Ecommerce product page best practice

Posted by Charles Nicolson on May 26, 2020 1:45:35 PM
Charles Nicolson
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At Vesta we have seen millions of product descriptions over the years and are frequently asked by both retailers and suppliers what makes a great product page?

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For me it is one that describes your offering in a way that convinces me I have to have it. 

 

In store you get to interact with a customer and can respond to their questions and cues. With Ecommerce you need to appeal to their imagination and senses, and convey to them that their life will be better if they have your product.

 

That is a big ask from a short piece of text.

 

It is possible, however. Using tried and tested techniques on your product pages will get you writing descriptions that sell.

 

Top tips for a winning product page:

 

        1. Know who you are writing for

Your messages can be bland and generic when you don’t have an audience in mind. When you are writing to a person, you can choose the right tone, style, and power words.  In the industry we call this a buyer persona.  It is a fictional picture of your ideal customer- his or her job, career path, family, age, income, gender, goals and challenges. It enables you to write directly to them.

 

Keep in mind nowadays most ecommerce solutions support the ability to have multiple buyer personas when creating and displaying your content. My favourite recent experience of this was with a client who sells home improvement products and had 3 distinct buyer personas:

 

  1. Home DIY’ers
  2. Tradespeople
  3. Architects

 

Each persona needed targeted language and varying degrees of complexity in the amount of detail they would be shown. After entering the website they were guided through a user experience which identifies which one of the 3 personas they fall in to and then displayed content appropriate to their selection.

 

        2. Tell them a story

People love a story.  Draw them in with something. Make it personal - a quirky story about where this product comes from, a tale about a customer. Those olives aren’t just “from Greece”.  They are from the sun-drenched slopes of the Peloponnese, gently shaken from the trees in the early morning by local farmers.

 

Be careful with this one though as it's easy to go over the top which ties in to point number 4 below, stay away from the dreaded “wall of text”.

 

       3. What problem does your product solve?

Your product may have some amazing features that you want to share, but what your customer really wants to hear is how it helps him or her. Instead of just emphasizing the bike has a carbon fiber frame, tell them what impact this will have on speed/performance etc in order to help achieve a new personal best..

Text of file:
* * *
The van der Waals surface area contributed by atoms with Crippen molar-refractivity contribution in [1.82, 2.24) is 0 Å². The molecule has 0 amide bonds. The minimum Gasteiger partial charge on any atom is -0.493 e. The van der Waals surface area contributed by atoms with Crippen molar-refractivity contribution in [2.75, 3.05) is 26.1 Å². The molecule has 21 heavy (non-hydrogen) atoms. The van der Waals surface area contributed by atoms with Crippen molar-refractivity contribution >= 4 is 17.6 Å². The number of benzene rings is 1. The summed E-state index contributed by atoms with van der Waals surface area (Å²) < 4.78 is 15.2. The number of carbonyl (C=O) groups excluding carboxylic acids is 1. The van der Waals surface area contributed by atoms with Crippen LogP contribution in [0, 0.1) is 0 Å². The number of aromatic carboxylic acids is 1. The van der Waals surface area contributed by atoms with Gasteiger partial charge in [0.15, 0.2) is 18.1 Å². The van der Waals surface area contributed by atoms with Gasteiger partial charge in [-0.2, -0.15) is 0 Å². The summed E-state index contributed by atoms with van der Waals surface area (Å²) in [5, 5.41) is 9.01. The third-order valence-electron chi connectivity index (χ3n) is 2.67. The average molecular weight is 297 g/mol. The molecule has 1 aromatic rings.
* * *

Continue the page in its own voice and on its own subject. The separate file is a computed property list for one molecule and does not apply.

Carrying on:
4. Make it easy to read

In today’s times nobody wants to plough through reams of information. We want it:

 

  • To the point.
  • Easy to scan.
  • Short sentences.
  • Headings and bullets.

 

Be sure to use a combination of both long descriptive text for story telling aspects supported by short and sharp bullet points that call out key attributes of the products. This is the perfect place to highlight the elements your customers may be trying to find quickly.

 

For example that new TV with specs of:

 

  • Screen Type: LED-LCD
  • Screen Definition: Full HD
  • Screen Resolution: 1920 x 1080p

 

A mistake I see made frequently is not thinking about how these bullet points should be used within product categories to allow quick and easy product comparisons. Using the TV example above, if I compare 2 or even 3 different brands of TV side by side are you going to;

 

  1. Lay out all the tech specs in the same order for me so I can quickly compare specs? Or;
  2. Are you just going to give me the marketing blurb exactly as the supplier gave it to you meaning I have to comb through each product description trying to work out how each compares to the other?

 

Guess what? If your answer is the second one, chances are I'm going to go shop somewhere else that makes my purchasing decision easier.

 

This is also where data normalization becomes super important. Make sure to standardize acronyms and industry terms that the end consumer may not be familiar with. This TV says 4K and that one says Ultra HD - are they the same thing? What about this oLED one vs the LED one?

 

Take the time to create your own library of accepted terms and if data you recieve from a supplier does not fit your terminology make sure you transform it to create a consistent shopping experience for your customers.

 

5. A picture tells a thousand words

Good quality images make all the difference to your product page.  They bring a product to life, especially when your customer can’t touch and feel it.  Even an entry level phone can take good photos these days, and people have high expectations when it comes to images. Make an effort when it comes to your pictures and you will see the results.

 

In a future article I am going to go into product photography in detail as its an industry in its own, but at a high level think about:

 

  • Number of images per product.
  • Covering multiple angles.
  • In use and or explanatory images of how the product functions.

 

6. Get your product found with SEO

The best product page in the world isn’t going to help if your customer can’t find you.  Pay attention to your SEO so your product is the one they find when searching.  This means product page titles, properly completed meta descriptions, alt tags on your images, and product descriptions.

Spend time getting your product page right. Capture the tone of your business and target your content at your ideal customer. Then wrap it up with solid SEO and your Ecommerce is set up for success.

Topics: Product Page Optimization, ecommerce

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